When we go back to our initial quote: “avadim hayinu leFar’oh beMitsrayim”, we note from the wording of the text that we were the personal slaves of a man, the pharaoh. We were not the Egyptian’s’ slaves. Our Rabbis already pointed out that the edict that required to throw every baby boy to the Nile, included the Egyptian children as well. Apparently, the pharaoh’s astrologers had told him that a leader was about to be born, and he did not have any misgivings about killing innocent Egyptian children as well. Such was the power of a despot, whose will had to be obeyed, without reservation. Under such circumstances Moshe comes with a disruptive set of laws: “chok umishpat”, rules that apply to all men, the ruled and their rulers. “Heashir lo yarbe vehadal lo yam’it”: rich and poor are treated equally under the law. A judge dare not have one of the litigants stand while the other sits when in a court of law.
Kings and despots were surely not sympathetic to this new worldview. It meant a rejection of assumptions centuries old that had given cruel chieftains supposed supernatural legitimacy. A “no” to slavery and a “no” to absolute power, became a disruptive and very potent message.
As kings and autocrats were repressive, so were their gods who constantly solicited tribute and blind obedience. The “Parah Adumah” should be evaluated against this backdrop. The main function of the ashes of this animal was not to challenge our intelligence by formulating an apparent self contradictory process, because while the ashes serve to purify the impure, they make impure the Kohen that participated in its elaboration.
The function of the ashes of the “Parah Adumah” was not only to be a counterweight to impurity. Its basic function was “letaher”, to purify. In Egypt and in other idol worshipping nations, the gods were forever demanding total obedience. Bribes had to be offered to obtain their favors and good will.
Moshe, however, presents a different, nay a unique deity, a God that is not visible, Who has no needs that humans can satisfy. He cannot be bought or bribed. This God does not demand human sacrifices as Akedat Yitschak proclaimed to all. He demands that you love Him: “veahavta et HaShem Elokechah”, and “vaahevchah”, He will love you back.
The ashes of the Parah Adumah are meant not only to forgive and erase past misdeeds, they purify. They come not only “lechaper”, to atone, they come to “letaher”, to cleanse, to elevate you.
The God Moshe presents, loves the widow and the orphan, and protects them. Instructs to love the stranger, because “we were strangers in Egypt”. Even though we were enslaved, we were also fed and should not forget that. When famine struck the entire geographical area, the egyptians took us in and saved us from starvation. While Amalek is the archenemy of the Jewish people, the Egyptians are not portrayed as an evil that has to be eradicated forever. Even though they enslaved us, we also have a debt of gratitude, because they kept us alive. Yet, slavery is not compatible with human dignity and we should never return to Egypt. Egypt is the cult of the dead, we are inspired by life. While Egypt adores edifices and places, the pyramids, we sanctify time.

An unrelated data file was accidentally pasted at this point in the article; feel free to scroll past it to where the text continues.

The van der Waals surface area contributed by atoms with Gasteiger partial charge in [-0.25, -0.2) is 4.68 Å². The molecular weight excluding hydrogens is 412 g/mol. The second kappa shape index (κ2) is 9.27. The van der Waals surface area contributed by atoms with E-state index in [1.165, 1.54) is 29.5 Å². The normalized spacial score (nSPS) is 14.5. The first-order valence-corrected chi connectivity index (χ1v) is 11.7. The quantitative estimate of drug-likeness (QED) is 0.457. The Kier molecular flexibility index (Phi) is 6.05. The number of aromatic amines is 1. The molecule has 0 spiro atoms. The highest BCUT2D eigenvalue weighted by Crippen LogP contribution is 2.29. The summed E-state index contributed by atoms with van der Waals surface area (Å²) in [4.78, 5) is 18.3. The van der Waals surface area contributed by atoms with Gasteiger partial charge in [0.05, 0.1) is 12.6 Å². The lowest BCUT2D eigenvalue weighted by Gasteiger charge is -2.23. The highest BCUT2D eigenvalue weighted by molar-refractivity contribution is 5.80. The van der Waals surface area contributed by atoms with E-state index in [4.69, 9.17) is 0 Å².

The dark period of enslavement was temporary, when viewed with the lens of history. Maybe even necessary, because suffering brings people together and allows them to understand, first hand, the lot of the downtrodden, empathize with the less fortunate who cry out for understanding and recognition. The pharaoh realized that the Hebrews were becoming an entity when he reasoned: “hine am Benei Yisrael…”, and became the first one to call the Hebrews a people, a nation. Exile and the future enslavement became the catalysts to forge a brotherhood and a commonality of purpose, a shared destiny, indispensable for nation building.
It is no wonder that the expression “zecher liTsiat Mitsrayim” is ubiquitous, present at every recitation of “Kiddush” and prayer on all holy days. This event, together with the giving of the Torah at Sinai, became the defining experiences that manifested the uniqueness of the Jewish people. So profound were these experiences that centuries of diaspora have not succeeded in weakening the resolve for survival notwithstanding hate and persecutions, rejection by the other monotheistic faiths. Unlike the Greeks and Romans of antiquity, the Philistines and Amalekites, the Jewish people was blessed with continuity and vitality to this very day, as wonderfully expressed by the modern Medinah, the State of Israel.